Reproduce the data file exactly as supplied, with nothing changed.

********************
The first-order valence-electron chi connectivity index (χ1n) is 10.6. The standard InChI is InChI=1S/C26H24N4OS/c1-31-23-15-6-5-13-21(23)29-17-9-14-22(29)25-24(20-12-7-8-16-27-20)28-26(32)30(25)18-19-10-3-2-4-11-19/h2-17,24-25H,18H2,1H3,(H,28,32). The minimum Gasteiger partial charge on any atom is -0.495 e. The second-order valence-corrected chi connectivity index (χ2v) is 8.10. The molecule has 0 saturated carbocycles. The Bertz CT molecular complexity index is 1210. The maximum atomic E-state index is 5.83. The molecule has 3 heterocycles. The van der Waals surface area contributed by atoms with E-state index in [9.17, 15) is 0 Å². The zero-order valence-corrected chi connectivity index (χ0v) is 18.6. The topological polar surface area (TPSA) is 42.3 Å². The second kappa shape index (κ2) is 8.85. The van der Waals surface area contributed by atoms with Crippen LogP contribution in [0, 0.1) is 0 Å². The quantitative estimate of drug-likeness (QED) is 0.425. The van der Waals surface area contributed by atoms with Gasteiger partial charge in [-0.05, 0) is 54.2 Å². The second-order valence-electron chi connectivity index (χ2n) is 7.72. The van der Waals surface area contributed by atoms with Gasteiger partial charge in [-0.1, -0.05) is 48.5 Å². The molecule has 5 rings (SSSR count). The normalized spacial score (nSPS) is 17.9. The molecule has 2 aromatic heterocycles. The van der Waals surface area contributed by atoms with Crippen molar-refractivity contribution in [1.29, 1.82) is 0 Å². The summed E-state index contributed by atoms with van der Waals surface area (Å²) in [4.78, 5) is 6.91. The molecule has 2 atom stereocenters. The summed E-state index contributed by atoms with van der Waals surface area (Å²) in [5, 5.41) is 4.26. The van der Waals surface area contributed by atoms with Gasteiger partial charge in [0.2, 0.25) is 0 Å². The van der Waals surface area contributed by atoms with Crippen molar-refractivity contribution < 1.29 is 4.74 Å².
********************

The first-order valence-electron chi connectivity index (χ1n) is 10.6. The standard InChI is InChI=1S/C26H24N4OS/c1-31-23-15-6-5-13-21(23)29-17-9-14-22(29)25-24(20-12-7-8-16-27-20)28-26(32)30(25)18-19-10-3-2-4-11-19/h2-17,24-25H,18H2,1H3,(H,28,32). The minimum Gasteiger partial charge on any atom is -0.495 e. The second-order valence-corrected chi connectivity index (χ2v) is 8.10. The molecule has 0 saturated carbocycles. The Bertz CT molecular complexity index is 1210. The maximum atomic E-state index is 5.83. The molecule has 3 heterocycles. The van der Waals surface area contributed by atoms with E-state index in [9.17, 15) is 0 Å². The zero-order valence-corrected chi connectivity index (χ0v) is 18.6. The topological polar surface area (TPSA) is 42.3 Å². The second kappa shape index (κ2) is 8.85. The van der Waals surface area contributed by atoms with Crippen LogP contribution in [0, 0.1) is 0 Å². The quantitative estimate of drug-likeness (QED) is 0.425. The van der Waals surface area contributed by atoms with Gasteiger partial charge in [-0.05, 0) is 54.2 Å². The second-order valence-electron chi connectivity index (χ2n) is 7.72. The van der Waals surface area contributed by atoms with Gasteiger partial charge in [-0.1, -0.05) is 48.5 Å². The molecule has 5 rings (SSSR count). The normalized spacial score (nSPS) is 17.9. The molecule has 2 aromatic heterocycles. The van der Waals surface area contributed by atoms with Crippen molar-refractivity contribution in [1.29, 1.82) is 0 Å². The summed E-state index contributed by atoms with van der Waals surface area (Å²) in [4.78, 5) is 6.91. The molecule has 2 atom stereocenters. The summed E-state index contributed by atoms with van der Waals surface area (Å²) in [5, 5.41) is 4.26. The van der Waals surface area contributed by atoms with Gasteiger partial charge in [0.2, 0.25) is 0 Å². The van der Waals surface area contributed by atoms with Crippen molar-refractivity contribution < 1.29 is 4.74 Å².